Progression of Atrophy in Alzheimer’s Disease and Related Disorders
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- Whitwell, J.L. Neurotox Res (2010) 18: 339. doi:10.1007/s12640-010-9175-1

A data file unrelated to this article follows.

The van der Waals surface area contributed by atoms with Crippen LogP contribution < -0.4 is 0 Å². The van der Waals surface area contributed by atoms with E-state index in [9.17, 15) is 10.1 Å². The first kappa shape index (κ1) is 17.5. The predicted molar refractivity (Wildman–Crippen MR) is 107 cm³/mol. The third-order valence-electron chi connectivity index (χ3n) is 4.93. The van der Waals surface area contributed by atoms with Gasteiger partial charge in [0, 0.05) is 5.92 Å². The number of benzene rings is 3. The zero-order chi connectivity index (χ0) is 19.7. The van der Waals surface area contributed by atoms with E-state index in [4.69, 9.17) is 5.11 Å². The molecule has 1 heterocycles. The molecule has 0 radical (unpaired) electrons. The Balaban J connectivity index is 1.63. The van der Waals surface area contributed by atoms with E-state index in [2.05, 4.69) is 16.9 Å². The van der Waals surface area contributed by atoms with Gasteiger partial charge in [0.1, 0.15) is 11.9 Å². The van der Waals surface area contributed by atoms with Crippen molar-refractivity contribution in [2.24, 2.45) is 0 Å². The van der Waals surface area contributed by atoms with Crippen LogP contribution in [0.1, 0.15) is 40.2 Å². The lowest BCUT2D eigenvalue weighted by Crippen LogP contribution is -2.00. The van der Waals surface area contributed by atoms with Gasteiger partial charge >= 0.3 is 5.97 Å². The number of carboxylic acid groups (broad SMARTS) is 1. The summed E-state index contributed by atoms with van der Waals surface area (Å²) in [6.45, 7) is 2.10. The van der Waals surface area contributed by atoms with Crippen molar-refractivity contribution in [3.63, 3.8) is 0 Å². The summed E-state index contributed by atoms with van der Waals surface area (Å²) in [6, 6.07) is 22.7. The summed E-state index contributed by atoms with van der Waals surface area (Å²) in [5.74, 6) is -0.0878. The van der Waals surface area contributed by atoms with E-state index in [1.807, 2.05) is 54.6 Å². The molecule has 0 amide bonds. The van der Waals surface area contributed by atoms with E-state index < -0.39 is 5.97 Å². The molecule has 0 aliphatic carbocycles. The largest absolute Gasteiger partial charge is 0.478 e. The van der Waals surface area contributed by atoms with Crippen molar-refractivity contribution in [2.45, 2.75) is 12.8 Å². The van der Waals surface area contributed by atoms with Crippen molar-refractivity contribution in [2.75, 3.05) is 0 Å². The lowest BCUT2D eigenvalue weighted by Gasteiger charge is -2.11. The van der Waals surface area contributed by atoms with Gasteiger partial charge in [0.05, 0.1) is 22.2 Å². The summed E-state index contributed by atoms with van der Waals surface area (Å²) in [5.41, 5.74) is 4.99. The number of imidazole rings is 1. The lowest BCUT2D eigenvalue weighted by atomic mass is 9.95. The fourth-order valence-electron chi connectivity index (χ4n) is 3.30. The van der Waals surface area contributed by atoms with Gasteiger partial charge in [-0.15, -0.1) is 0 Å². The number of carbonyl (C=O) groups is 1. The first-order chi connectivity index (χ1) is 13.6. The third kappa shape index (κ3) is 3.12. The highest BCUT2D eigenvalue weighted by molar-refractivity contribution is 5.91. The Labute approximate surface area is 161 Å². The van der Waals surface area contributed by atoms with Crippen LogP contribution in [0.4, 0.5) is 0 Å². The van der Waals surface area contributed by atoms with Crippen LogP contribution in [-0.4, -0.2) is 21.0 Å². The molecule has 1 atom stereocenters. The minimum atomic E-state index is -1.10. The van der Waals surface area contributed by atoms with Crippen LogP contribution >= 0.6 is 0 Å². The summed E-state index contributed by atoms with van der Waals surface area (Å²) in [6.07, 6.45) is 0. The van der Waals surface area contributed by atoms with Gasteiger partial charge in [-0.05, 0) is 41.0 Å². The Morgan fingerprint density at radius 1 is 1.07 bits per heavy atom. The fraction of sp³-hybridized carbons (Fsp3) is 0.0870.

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Longitudinal MRI is a powerful tool that allows the assessment of progression of brain changes over multiple imaging time-points and has been increasingly employed in the study of neurodegenerative dementias, particularly Alzheimer’s disease (AD). Early studies demonstrated that AD was associated with increased rates of whole brain loss and hippocampal atrophy. A number of sophisticated voxel-level techniques have now been developed that have provided additional information describing regional atrophy over time in the temporal, parietal, and frontal lobes in AD. Studies have also focused on subjects in the prodromal phase of AD in order to describe the earliest changes that are occurring in the brain. Atrophy has been shown to start in the medial temporal lobes and fusiform gyrus at least 3 years before subjects reach a diagnosis of AD, and then spread to the posterior temporal lobes and parietal lobes, and then eventually the frontal lobes. These patterns of atrophy correlate well with the progression of neurofibrillary tangles observed on pathology. Rates of atrophy have also been shown to accelerate over the course of the disease as a subject progresses from cognitively normal to a diagnosis of AD. Similar techniques have also been applied to other neurodegenerative diseases, such as frontotemporal dementia which show higher rates of atrophy and different patterns of progression to those observed in AD. Hence, longitudinal MRI shows promise as a biomarker of disease progression in neurodegenerative disease.